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For KORUS FTA, Trump wants justification not figures

Posted September. 30, 2017 07:38,   

Updated September. 30, 2017 07:45

한국어

The threat from the U.S. President Donald Trump on Sept. 2 to end the free trade deal with South Korea was not just a bluff and turned out to be real preparation in progress by the U.S. government as leverage on the trade fronts. Citing a White House official, South Korea’s Trade Minister Kim Hyun-jong said on Wednesday (local time) in a meeting with correspondents in Washington that the United States even wrote a notification letter of termination of the FTA to South Korea. U.S. Commerce Secretary Wilbur Ross also said on Sept. 22 in a seminar that the president does not like “South Korea’s policy approach to provide humanitarian aids to Pyongyang” and South Korea’s such consideration is making an impact on the president who wants to scrap the trade deal with South Korea. After the first session of joint South Korea-U.S. FTA commission was cancelled in August amid conflicts about policy on North Korea, Trump seems to be pushing forward with termination of the FTA.

With the U.S. public’s consensus that the alliance between South Korea and the United States is imperative to deal with North Korea’s nuclear ambition, the FTA issue has been put behind in Washington for some time being, but its termination seems real and imminent. The reason why the South Korean government has recently suggested the second joint FTA commission session be held on Wednesday in Washington is that Seoul may have sensed some rapid developments going on in Washington. Kim’s remarks that South Korea must “begin renegotiation with the United States immediately before it discusses termination of the deal” are interpreted in a way that makes South Korea not be able to maintain a strong position in negotiation anymore.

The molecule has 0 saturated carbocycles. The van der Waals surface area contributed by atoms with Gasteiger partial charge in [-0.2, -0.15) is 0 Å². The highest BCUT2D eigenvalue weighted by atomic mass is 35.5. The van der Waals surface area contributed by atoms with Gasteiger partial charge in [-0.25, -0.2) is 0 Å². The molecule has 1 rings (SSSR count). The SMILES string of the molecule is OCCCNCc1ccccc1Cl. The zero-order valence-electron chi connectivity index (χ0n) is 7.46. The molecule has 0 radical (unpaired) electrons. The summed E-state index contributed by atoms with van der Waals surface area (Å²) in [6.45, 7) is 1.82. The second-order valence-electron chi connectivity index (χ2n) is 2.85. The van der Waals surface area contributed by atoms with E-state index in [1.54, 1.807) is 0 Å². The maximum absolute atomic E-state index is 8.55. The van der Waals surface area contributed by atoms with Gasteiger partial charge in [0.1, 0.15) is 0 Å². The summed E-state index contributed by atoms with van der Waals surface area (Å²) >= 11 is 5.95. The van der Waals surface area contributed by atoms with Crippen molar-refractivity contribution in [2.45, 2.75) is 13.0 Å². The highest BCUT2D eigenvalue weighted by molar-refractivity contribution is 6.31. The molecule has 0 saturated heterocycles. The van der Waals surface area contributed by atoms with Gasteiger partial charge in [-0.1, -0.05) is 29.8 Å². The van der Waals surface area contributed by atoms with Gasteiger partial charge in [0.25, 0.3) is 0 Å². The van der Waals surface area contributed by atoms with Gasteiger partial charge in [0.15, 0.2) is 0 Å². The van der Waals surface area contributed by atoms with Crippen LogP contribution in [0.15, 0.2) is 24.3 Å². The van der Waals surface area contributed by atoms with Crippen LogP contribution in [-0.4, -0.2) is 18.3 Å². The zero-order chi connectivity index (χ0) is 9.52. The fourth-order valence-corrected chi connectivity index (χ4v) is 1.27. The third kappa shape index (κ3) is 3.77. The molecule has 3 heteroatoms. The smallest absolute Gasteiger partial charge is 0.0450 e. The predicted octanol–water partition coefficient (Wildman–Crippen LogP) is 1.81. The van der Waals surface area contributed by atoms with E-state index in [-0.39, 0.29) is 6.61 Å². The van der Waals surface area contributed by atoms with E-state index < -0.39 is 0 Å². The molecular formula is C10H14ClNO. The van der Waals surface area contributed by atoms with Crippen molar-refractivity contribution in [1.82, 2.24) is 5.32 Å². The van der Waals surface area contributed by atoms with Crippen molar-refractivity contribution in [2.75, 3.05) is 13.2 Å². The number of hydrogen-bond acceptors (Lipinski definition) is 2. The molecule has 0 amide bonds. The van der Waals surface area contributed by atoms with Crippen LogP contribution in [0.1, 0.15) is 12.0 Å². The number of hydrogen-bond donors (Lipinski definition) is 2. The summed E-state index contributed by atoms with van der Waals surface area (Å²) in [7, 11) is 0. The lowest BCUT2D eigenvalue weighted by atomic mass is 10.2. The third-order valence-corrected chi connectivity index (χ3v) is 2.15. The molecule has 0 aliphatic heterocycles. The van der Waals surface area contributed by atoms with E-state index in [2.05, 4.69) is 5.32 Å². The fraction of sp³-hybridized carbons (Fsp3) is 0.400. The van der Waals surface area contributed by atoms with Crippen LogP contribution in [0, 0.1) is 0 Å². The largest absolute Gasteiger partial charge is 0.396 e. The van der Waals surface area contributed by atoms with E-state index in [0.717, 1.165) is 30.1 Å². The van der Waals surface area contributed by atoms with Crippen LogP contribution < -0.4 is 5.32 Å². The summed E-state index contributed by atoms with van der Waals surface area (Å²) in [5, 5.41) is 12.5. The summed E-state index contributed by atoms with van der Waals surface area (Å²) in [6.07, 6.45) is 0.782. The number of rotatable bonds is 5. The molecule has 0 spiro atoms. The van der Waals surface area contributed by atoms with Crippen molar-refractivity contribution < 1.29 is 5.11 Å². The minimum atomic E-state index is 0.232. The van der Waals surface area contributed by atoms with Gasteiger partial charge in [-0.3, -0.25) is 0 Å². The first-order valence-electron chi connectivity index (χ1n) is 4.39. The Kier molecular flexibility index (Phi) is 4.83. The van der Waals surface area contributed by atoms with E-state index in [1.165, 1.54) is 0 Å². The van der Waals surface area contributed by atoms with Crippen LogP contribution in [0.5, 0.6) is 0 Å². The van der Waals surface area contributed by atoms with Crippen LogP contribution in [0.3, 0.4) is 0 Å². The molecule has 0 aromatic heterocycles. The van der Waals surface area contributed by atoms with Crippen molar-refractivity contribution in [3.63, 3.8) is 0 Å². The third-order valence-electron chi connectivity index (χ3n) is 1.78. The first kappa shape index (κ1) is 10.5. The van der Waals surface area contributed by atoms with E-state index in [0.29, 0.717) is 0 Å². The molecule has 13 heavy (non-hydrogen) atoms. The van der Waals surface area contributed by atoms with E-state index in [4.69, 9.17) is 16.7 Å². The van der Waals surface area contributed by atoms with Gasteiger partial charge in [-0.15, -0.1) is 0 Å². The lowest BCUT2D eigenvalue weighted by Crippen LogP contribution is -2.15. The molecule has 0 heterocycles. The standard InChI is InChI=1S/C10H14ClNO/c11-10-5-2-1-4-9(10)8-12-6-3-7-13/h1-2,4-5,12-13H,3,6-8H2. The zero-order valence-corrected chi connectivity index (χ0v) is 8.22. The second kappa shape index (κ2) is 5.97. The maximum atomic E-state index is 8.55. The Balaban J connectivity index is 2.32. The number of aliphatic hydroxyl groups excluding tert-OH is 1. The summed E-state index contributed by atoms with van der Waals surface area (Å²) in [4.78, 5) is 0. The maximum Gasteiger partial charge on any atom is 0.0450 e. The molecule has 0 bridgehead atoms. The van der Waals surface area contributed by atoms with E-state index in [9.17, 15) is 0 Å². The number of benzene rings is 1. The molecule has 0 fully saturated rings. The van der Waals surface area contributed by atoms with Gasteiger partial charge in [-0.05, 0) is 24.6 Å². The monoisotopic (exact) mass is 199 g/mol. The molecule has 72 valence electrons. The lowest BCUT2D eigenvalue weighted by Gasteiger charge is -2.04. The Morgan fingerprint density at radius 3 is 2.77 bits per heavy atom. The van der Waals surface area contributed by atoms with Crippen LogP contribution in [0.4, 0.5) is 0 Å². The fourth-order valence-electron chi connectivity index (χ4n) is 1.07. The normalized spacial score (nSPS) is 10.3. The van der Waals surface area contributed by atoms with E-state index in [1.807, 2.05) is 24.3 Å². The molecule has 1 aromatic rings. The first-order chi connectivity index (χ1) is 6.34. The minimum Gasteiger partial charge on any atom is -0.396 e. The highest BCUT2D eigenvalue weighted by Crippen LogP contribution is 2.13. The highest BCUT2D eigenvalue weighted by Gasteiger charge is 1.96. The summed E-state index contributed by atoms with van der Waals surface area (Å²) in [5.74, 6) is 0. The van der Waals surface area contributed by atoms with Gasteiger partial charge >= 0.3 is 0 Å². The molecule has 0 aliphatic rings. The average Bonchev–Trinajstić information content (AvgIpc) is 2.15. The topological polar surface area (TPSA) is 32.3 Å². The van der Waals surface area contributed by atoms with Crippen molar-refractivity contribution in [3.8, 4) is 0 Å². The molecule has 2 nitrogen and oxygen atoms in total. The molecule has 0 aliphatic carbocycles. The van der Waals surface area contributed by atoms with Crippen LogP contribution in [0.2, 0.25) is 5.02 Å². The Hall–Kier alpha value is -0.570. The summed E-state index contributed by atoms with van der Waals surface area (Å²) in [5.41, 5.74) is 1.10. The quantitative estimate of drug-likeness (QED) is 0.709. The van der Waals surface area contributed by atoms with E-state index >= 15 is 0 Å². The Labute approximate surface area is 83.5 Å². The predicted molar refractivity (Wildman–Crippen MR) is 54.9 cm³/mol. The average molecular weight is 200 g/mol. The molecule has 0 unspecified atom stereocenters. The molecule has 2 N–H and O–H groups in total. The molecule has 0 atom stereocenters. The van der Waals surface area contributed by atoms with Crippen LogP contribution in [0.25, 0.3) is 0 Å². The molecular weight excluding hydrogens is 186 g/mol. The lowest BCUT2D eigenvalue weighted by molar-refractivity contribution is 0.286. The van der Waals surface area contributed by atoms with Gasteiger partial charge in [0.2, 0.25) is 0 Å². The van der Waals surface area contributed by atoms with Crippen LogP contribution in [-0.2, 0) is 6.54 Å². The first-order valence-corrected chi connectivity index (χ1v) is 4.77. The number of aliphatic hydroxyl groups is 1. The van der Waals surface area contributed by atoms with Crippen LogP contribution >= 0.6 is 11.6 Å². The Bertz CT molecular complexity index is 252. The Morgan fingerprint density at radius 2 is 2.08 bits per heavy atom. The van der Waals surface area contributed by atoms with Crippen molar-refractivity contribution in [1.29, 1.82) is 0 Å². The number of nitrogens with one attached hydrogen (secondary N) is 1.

In this context, South Korea’s current push requesting a joint survey of FTA benefits will lose the momentum, and the U.S.’s demand for immediate negotiation on revision of the deal will probably carry more weight. Washington will try to pressure Seoul to resolve its trade deficit in the automotive industry and open the service industry. With the manufacturing industry’s competitiveness level staying flat and the service industry lagging behind, South Korea cannot opt to open more markets, but keeping the deal as it is also seems difficult. South Korea may find itself in a dilemma.

Trump’s demand for renegotiation of the FTA is mostly attributable to his interests in his political platform such as white, middle-class American workers in the Rust Belt states of Michigan, Ohio, Indiana, and Illinois, feeding on outdated manufacturing plants. Trump does not care much about trade volume between the two countries or improving service balance. He wants justification to appease his supporters, not logical statistic data or figures. Kim and his team should be aware of Trump’s intention before starting renegotiation with their counterparts in Washington.